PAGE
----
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Predictions For The Future Of Customer Experience

Jen Cohen Crompton

In the realm of customer experience, today’s consumers are more informed, more collaborative, future of customer experienceand have higher expectations for retailers and lower thresholds for dealing with impersonal, unresponsive companies. Thanks to the Internet and social networks, everyone’s voice, positive or negative, can be heard and companies have the opportunity to provide a more diversified approach to reach their audiences. Within the next few years, this space will continually innovate and things that we never thought possible will become completely possible…and even the norm.

Here are ways the customer experience will be transformed.

1.  What you want to buy will never be out of stock

Smarter supply chains that factor buying behavior and other conditions, such as the weather, into their algorithms will make forecasting easier and will help retailers plan with improved accuracy. Because of the convergence of data, sensors, and predictive analytics in supply chain management, customers won’t experience the disappointment that comes with unavailable products. Also, digital disruption will remove the need for traditional means of assembling user data and will replace it with innovations such as in-store applications that monitor movement, point of service, store traffic management, and in-store promotion. Thanks to these changes in technology, we may never be disappointed by our favorite product being out-of-stock and we can avoid that uncomfortable duel for the ‘last one on the shelf.’

2.  Everything will be exactly what you want

From shoes to shirts to electronics – everything will have the opportunity to be completely customized. At CES 2014, Whirpool showed off some of their new products. They had dishwashers and microwaves with customizable skins making the not-so-attractive appliances appear as personalized pieces of art. And in the fashion world, individualize looks and styles are taking over and retailers are embracing individuality with styles and offerings (leaving cookie-cutter companies that promote one look losing ground). And honestly, if you want something completely unique, like a figurine of your favorite pet, 3D printing makes it possible. With some 3D printing options, you can create just about anything to be exactly as you want. From the 3D scanning photo booth that can create a blueprint of your dog (and print a 3D version) to creating custom products online and sending the specs to a 3D printer, just about everything is in reach. As the cost of the printers decline, these options will become more mainstreamed.

3.  Online purchases are delivered in 30 minutes…faster than a pizza

Could you really get your online purchase in less time than it takes the local pizzeria to deliver your Friday night dinner? Sounds like a dream, right? With last year’s news about the potential of Amazon drones dropping packages at your front door within 30 minutes, we were excited about the speed and opportunities of this service…but then we were quickly schooled on the reality of these flying vehicles and how they could impact the world on a larger scale. On one hand, there is actually a lot of air traffic – just with airplanes, there are between 25,000 and 27,000 flights taking off and landing every day. And on the other hand, drones can serve more purposes than just delivering consumer products. Either way, the concept of drones for daily use may still need some work to operate within regulations, but this in-the-works concept is something that could be a reality sooner than later, and a flying vehicle might get you that last minute delivery before you’ve even closed your laptop.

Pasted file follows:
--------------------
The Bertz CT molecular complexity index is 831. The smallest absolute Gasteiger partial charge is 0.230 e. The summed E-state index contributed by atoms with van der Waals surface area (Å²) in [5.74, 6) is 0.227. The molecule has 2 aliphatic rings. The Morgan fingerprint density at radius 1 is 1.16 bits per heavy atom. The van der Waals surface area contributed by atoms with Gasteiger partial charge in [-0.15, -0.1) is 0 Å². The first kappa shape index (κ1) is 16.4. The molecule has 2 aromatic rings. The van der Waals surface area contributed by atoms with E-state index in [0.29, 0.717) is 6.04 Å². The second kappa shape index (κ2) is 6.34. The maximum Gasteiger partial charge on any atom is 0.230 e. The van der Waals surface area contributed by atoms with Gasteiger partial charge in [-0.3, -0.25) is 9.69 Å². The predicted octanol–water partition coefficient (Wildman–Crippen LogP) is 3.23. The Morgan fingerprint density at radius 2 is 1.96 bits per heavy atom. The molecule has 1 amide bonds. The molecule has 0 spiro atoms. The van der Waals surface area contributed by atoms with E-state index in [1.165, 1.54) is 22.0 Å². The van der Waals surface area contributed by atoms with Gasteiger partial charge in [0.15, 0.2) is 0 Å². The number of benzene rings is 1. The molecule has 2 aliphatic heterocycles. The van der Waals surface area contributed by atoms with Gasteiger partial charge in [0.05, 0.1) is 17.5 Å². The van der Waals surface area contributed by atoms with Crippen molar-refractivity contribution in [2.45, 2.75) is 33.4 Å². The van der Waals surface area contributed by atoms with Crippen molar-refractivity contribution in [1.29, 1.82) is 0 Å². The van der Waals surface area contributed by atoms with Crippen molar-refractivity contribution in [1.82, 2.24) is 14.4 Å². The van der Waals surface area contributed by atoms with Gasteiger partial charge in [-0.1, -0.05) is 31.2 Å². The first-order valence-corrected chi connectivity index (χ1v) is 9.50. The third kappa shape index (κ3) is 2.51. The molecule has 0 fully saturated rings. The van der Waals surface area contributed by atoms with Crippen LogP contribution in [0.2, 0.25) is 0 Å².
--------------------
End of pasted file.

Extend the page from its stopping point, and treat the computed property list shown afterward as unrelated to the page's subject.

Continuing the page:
4.  “Can I tweet your order?”

Want a pizza? Go tweet your order. Need a new shirt? Tweet your style and size. With customer service fully transformed into a multi-level approach forcing companies to power phone lines and tweets, the future is now, and when you want to order something, picking up the phone or heading to a website isn’t the only option. Businesses such as restaurants and hyperlocally-focused services are taking to Twitter and text messaging to manage and respond to customer requests. Companies are using the omnichannel approach to bring convenience into the palms of customers and changing the experience to be as seamless as possible.

5.  Companies use people like you for product design

There is beauty in crowdsourcing and companies embracing and implementing this strategy seem to be reaping the benefits. Tesco, one of the world’s largest retailers, has been championing crowdsourcing and,earlier this year, its online community helped invent the world’s first socially-created wine. The product was shortlisted and the crowd proposed the branding. In an article posted on SAP’s Business Innovation site, Deola Laniyan, account director at Tesco’s social and PR agency, is quoted as saying, “Consumers now have an expectation that their voices will be heard, they want to be more involved in the process and this campaign answers that beautifully.” Other companies who have jumped on the crowdsourcing train with success include Vitamin Water, Doritos, and NetFlix.

6.  There’s something it in for you if you let your favorite brands get to know you